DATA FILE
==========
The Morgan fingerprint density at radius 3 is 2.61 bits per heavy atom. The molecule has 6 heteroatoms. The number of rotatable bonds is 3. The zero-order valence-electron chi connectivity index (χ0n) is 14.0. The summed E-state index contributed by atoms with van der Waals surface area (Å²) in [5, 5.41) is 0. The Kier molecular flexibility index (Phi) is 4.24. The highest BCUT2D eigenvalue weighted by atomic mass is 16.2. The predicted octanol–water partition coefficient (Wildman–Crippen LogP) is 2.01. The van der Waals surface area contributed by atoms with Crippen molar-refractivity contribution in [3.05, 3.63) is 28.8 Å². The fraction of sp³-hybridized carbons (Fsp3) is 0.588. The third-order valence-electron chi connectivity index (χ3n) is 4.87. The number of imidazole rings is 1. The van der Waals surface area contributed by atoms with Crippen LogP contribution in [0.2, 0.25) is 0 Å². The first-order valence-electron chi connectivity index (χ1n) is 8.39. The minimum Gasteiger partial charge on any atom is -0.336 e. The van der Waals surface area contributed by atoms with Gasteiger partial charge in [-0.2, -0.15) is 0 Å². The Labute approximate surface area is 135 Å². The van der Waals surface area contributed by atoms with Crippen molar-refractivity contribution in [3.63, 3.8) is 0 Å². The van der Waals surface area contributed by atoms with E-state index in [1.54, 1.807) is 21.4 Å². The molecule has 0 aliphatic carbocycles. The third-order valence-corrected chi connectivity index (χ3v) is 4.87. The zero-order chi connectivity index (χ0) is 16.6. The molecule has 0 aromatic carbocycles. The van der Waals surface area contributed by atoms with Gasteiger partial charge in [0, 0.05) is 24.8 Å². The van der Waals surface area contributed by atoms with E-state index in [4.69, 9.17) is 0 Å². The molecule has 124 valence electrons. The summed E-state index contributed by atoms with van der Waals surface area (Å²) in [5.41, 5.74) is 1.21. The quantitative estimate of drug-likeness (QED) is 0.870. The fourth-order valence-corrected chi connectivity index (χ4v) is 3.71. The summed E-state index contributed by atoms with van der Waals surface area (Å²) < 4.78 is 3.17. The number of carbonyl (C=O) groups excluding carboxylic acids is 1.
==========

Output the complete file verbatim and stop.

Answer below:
The Morgan fingerprint density at radius 3 is 2.61 bits per heavy atom. The molecule has 6 heteroatoms. The number of rotatable bonds is 3. The zero-order valence-electron chi connectivity index (χ0n) is 14.0. The summed E-state index contributed by atoms with van der Waals surface area (Å²) in [5, 5.41) is 0. The Kier molecular flexibility index (Phi) is 4.24. The highest BCUT2D eigenvalue weighted by atomic mass is 16.2. The predicted octanol–water partition coefficient (Wildman–Crippen LogP) is 2.01. The van der Waals surface area contributed by atoms with Crippen molar-refractivity contribution in [3.05, 3.63) is 28.8 Å². The fraction of sp³-hybridized carbons (Fsp3) is 0.588. The third-order valence-electron chi connectivity index (χ3n) is 4.87. The number of imidazole rings is 1. The van der Waals surface area contributed by atoms with Crippen LogP contribution in [0.2, 0.25) is 0 Å². The first-order valence-electron chi connectivity index (χ1n) is 8.39. The minimum Gasteiger partial charge on any atom is -0.336 e. The van der Waals surface area contributed by atoms with Gasteiger partial charge in [-0.2, -0.15) is 0 Å². The Labute approximate surface area is 135 Å². The van der Waals surface area contributed by atoms with Crippen molar-refractivity contribution in [3.63, 3.8) is 0 Å². The van der Waals surface area contributed by atoms with E-state index in [1.54, 1.807) is 21.4 Å². The molecule has 0 aliphatic carbocycles. The third-order valence-corrected chi connectivity index (χ3v) is 4.87. The zero-order chi connectivity index (χ0) is 16.6. The molecule has 0 aromatic carbocycles. The van der Waals surface area contributed by atoms with Gasteiger partial charge in [0, 0.05) is 24.8 Å². The van der Waals surface area contributed by atoms with E-state index in [4.69, 9.17) is 0 Å². The molecule has 124 valence electrons. The summed E-state index contributed by atoms with van der Waals surface area (Å²) in [5.41, 5.74) is 1.21. The quantitative estimate of drug-likeness (QED) is 0.870. The fourth-order valence-corrected chi connectivity index (χ4v) is 3.71. The summed E-state index contributed by atoms with van der Waals surface area (Å²) < 4.78 is 3.17. The number of carbonyl (C=O) groups excluding carboxylic acids is 1.